If you encounter an injured or old tiger: When we are injured or old, we may lose the ability to catch our food, but it does not mean that we lose the ability to attack completely. Hunger can force us to go to residential areas, garbage dumps, to eat the carrion of animals, or to attack domestic animals and dogs.

If you encounter a tiger that has been trapped: When we are trapped by a snare, we will be very aggressive, and we will try to kill any human close to us.  We might howl and struggle until you no longer approach. If you continue to approach, we might stay still and wait for opportunities to attack at close range. If we break free of the trap human friend, there will be no hope of survival.

If you encounter us on the road: We will sometimes pass by a highway or become curious. We will not always avoid vehicles but aren’t as interested in cars as motorcyclists. Cyclists are the most vulnerable because humans on bicycles can be seen as fast-moving “animals”, which stimulates our chase behaviour.

Caught on camera in Hunchun in 2020 © WCS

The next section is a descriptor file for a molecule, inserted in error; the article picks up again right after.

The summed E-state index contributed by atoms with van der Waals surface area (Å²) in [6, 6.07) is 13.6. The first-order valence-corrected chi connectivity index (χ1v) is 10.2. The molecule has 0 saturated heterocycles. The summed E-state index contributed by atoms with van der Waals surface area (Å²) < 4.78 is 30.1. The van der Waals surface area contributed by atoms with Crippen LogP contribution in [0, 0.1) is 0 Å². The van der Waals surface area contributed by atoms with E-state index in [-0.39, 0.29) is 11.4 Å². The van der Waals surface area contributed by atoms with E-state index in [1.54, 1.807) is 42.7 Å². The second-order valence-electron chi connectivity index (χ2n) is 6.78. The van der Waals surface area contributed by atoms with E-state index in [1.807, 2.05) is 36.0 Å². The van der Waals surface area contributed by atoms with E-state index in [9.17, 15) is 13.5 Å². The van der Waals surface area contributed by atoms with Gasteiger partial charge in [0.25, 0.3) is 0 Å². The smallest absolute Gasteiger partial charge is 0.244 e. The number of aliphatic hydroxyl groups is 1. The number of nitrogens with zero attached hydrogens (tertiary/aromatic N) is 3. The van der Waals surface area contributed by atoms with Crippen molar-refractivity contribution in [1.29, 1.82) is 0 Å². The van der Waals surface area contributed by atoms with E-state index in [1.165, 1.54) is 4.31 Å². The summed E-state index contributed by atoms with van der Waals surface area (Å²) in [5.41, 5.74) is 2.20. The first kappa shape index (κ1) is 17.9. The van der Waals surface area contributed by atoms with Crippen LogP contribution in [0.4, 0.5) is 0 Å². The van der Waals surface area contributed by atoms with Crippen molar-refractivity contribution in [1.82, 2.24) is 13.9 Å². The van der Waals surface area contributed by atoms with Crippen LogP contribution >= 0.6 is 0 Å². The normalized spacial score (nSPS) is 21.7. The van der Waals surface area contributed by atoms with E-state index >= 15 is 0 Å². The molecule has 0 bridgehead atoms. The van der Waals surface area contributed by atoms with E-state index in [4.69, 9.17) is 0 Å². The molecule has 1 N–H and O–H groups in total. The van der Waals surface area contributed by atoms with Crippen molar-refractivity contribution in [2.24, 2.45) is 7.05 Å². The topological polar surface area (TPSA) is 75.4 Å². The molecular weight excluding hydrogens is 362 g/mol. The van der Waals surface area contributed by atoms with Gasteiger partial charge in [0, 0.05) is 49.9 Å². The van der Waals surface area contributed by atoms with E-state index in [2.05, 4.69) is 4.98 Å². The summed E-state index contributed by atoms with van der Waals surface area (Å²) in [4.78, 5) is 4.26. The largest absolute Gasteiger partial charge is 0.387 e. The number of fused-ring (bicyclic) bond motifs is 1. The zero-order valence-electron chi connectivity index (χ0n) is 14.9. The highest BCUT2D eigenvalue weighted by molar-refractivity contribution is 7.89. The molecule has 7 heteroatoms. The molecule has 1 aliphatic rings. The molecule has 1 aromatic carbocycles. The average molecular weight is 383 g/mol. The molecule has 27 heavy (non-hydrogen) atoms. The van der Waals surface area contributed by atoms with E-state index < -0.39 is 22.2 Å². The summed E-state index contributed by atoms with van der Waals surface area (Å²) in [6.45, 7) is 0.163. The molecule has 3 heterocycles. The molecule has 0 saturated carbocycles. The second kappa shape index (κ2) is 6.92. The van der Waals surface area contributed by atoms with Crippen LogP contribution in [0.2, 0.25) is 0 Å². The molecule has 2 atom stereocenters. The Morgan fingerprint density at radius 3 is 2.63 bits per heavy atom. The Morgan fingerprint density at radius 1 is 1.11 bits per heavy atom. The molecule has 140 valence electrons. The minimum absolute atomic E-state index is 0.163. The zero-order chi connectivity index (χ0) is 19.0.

How to prevent an encounter with tigers
  • First of all, when we find someone in our territory, we will hide in the dark and observe our human friends. If we take the initiative to show up infront of people (or yell at them) but do not directly attack, it means that we do not regard people as prey. We are warning human friends that there are cubs or prey nearby. Of course, sometimes we will treat people as unwelcome competitors and warn human friends that we are the masters here. At this time, what you have to do is: leave this dangerous area as soon as possible, don’t panic, don’t turn your back to our tiger, let alone run away from the scene quickly.
  • When human friends did not understand the demonstration correctly, and moved on, leading to too close to us, or cubs or prey. We will be forced to take further self-defence actions and even launch attacks. In fact, when human friends suddenly appear in front of us, we often suddenly freeze and become nervous, so we yell at demonstrations and pretend to attack. At this point, you can: as much as possible make noise to scare us away. Human friends can try shouting, banging metal, shaking trees to make noise, or use flames, flares or firecrackers.  Remember, be careful not to cause forest fires.
  • If we really intend to attack human friends, we usually knock people down first. If we did not kill human friends in the first place (maybe just out of curiosity to learn about human beings), then humans still have a chance to survive. In this case, you’d better to lie down and don’t make any fierce resistance. If the enemy does not move, I will not move, because defenceless resistance is useless, but it will irritate us and cause unnecessary harm.